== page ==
Red Faction Guerrilla: Proceduralizing Terror? takes apart a Kotaku interview with some dude from Volition wherein he claims the game has nothing to do with the Iraq War. Rather, they looked to the struggle of Afghanistan against the Soviet Union for inspiration. Really? Of course it’s about Iraq. In attempting to create a blank slate of a space, they wrote all their own ideas about the conflict onto it. They also allow players to do the same. So you get people crashing airplanes into buildings.

Batman and the Rhetoric of Incarceration is my take on being Batman and the evils of Arkham, including a healthy portion of what it means to practice non-lethal apprehension of criminals and the thin line you walk when you depict the mentally infirm. I don’t really know if Arkham Asylum is an evocative space; it’s pretty drab for the most part. But I suppose you can treat it like it’s the primary antagonist, because it’ll kill you more than any stupid mutated thug with a peashooter will.

Game Bloggers Search Engine I created this nifty thing with Google Custom Search (beta). One of the things I hated about blogging was that I always had to sift through a million archives and ask people stupid questions on Twitter, all because Google was clogged by press releases whenever you searched for a game. This thing only searches independent, non-commercial blogs that avoid printing news and previews. Also, I created tabs that let you parse the search for gameplay, narrative, social issues, etc.

I got in a fight with a Joystiq editor a few days ago, by the way, because I maligned the writing of one of his fellow snarky aggregators. Basically, this dude wrote a “column” on Batman that had a neat three-part structure: 1) you play a role when you play videogames 2) this game’s role is a flying ninja 3) this ninja doesn’t kill people. This wouldn’t be something to comment on if the article didn’t begin with a warning that it was “pedantic” and “verbose,” or if the commenters on the site and a number of other Joystiq editors hadn’t told the guy that he was the best critic on the Internet, a genius, and various other honorifics he didn’t deserve. As long as these morons continue to clog my Google queries and ignore actual game critics, I’m going to make fun of them on my Twitter feed. And I’m going to be mean if they try to talk to me.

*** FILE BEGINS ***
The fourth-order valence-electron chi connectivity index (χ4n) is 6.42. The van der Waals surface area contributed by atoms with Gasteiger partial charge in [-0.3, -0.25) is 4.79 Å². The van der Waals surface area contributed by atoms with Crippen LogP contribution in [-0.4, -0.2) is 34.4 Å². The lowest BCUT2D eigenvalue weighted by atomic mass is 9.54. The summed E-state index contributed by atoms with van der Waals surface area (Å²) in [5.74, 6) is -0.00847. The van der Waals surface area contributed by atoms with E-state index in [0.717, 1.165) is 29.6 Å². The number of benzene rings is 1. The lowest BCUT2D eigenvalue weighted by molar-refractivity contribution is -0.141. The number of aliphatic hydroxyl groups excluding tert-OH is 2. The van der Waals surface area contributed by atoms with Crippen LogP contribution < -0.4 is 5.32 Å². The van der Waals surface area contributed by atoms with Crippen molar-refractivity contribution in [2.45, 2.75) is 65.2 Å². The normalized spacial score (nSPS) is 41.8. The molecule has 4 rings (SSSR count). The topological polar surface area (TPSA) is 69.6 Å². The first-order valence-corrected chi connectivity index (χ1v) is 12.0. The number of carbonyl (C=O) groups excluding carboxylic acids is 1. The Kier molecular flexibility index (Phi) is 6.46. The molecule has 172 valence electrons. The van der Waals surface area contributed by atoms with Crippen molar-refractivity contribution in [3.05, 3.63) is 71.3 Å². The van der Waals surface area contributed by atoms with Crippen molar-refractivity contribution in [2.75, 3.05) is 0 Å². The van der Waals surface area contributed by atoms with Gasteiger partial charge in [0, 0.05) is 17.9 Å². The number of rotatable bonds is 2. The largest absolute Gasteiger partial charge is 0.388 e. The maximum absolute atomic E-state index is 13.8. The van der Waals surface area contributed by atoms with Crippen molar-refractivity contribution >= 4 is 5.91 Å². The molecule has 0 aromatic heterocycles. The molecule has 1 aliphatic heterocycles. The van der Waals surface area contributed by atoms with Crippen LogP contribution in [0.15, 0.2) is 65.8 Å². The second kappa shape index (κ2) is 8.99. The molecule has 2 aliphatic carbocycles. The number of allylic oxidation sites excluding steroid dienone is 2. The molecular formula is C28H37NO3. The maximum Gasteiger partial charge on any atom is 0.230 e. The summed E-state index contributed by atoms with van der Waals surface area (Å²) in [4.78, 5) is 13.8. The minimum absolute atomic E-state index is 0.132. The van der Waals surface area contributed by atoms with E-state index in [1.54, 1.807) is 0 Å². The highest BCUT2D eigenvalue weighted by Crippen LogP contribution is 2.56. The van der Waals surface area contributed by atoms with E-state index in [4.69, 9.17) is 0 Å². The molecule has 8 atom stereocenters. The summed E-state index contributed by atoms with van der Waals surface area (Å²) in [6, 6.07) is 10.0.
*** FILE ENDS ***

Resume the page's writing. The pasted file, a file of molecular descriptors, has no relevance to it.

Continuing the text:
Re-Organization

Posted in Miscellany by Simon Ferrari on May 20, 2009

Hey readers. I’m sorry about the lack of updates. I’m 4 or 5 days in on no-cigs-attempt-number-4, and it’s going pretty well. Since it’s going pretty well, though, my brain isn’t functioning properly right now. I can’t bring myself to finish a post. In lieu of anything new to give you at the moment, I’d like to call your attention to the fact that I reorganized the categories on this blog and added a little bar for them on the right side of the screen. Now you can find a bunch of old gems you may have missed due to my lack of organization. Back with a real post soon, I hope.

Pardon the Bookkeeping: JAG Stat Tracking

Posted in Miscellany, Schoolwork by Simon Ferrari on May 12, 2009

This is more for my own record-keeping than for your reading pleasure, but some of my friends might find it fun to tear into me for how I present this information and/or be inspired to go check out the stuff we’ve got on the News Games blog.

The News Games blog has enjoyed fairly consistent amounts of visitors throughout its existence. November and December (2008) saw the highest number of unique and repeat visitors (10,479 and 605, respectively) because of some high-profile linking by mainstream gaming websites. Q1 of 2009 saw a slight dip in readership despite increased recognition by other websites (7,694 unique visitors), and numbers have been steadily rising through the beginning of Q2 (with 5,691 unique visitors thus far). The top referring links were from (in descending order) Kotaku, Slashdot, Game Set Watch, and Digg—although the most consistent flow of readers came from no referring link at all, which means that a number of our regular readers bookmarked the website themselves.